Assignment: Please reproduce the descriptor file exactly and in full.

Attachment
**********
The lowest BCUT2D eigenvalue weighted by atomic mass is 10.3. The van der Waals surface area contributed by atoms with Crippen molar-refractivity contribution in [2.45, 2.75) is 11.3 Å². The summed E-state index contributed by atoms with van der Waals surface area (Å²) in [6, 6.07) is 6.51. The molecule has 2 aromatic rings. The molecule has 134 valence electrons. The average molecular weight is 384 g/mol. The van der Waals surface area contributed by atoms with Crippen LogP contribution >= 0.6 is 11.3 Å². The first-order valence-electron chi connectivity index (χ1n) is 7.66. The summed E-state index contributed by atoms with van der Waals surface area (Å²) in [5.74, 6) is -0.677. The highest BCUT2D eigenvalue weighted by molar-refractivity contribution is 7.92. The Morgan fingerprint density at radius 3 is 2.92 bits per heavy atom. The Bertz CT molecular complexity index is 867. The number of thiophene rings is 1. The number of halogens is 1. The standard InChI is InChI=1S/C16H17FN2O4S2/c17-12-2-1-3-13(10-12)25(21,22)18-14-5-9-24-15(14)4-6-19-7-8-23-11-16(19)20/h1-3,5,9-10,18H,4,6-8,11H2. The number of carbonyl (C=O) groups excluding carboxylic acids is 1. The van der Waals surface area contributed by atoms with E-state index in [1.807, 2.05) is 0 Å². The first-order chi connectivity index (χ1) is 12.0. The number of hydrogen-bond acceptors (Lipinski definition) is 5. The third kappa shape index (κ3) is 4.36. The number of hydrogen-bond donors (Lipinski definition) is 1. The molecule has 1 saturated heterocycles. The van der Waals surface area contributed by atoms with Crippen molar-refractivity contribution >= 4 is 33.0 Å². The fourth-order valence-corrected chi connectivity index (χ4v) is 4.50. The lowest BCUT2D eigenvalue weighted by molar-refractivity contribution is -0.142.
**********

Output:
The lowest BCUT2D eigenvalue weighted by atomic mass is 10.3. The van der Waals surface area contributed by atoms with Crippen molar-refractivity contribution in [2.45, 2.75) is 11.3 Å². The summed E-state index contributed by atoms with van der Waals surface area (Å²) in [6, 6.07) is 6.51. The molecule has 2 aromatic rings. The molecule has 134 valence electrons. The average molecular weight is 384 g/mol. The van der Waals surface area contributed by atoms with Crippen LogP contribution >= 0.6 is 11.3 Å². The first-order valence-electron chi connectivity index (χ1n) is 7.66. The summed E-state index contributed by atoms with van der Waals surface area (Å²) in [5.74, 6) is -0.677. The highest BCUT2D eigenvalue weighted by molar-refractivity contribution is 7.92. The Morgan fingerprint density at radius 3 is 2.92 bits per heavy atom. The Bertz CT molecular complexity index is 867. The number of thiophene rings is 1. The number of halogens is 1. The standard InChI is InChI=1S/C16H17FN2O4S2/c17-12-2-1-3-13(10-12)25(21,22)18-14-5-9-24-15(14)4-6-19-7-8-23-11-16(19)20/h1-3,5,9-10,18H,4,6-8,11H2. The number of carbonyl (C=O) groups excluding carboxylic acids is 1. The van der Waals surface area contributed by atoms with E-state index in [1.807, 2.05) is 0 Å². The first-order chi connectivity index (χ1) is 12.0. The number of hydrogen-bond acceptors (Lipinski definition) is 5. The third kappa shape index (κ3) is 4.36. The number of hydrogen-bond donors (Lipinski definition) is 1. The molecule has 1 saturated heterocycles. The van der Waals surface area contributed by atoms with Crippen molar-refractivity contribution >= 4 is 33.0 Å². The fourth-order valence-corrected chi connectivity index (χ4v) is 4.50. The lowest BCUT2D eigenvalue weighted by molar-refractivity contribution is -0.142.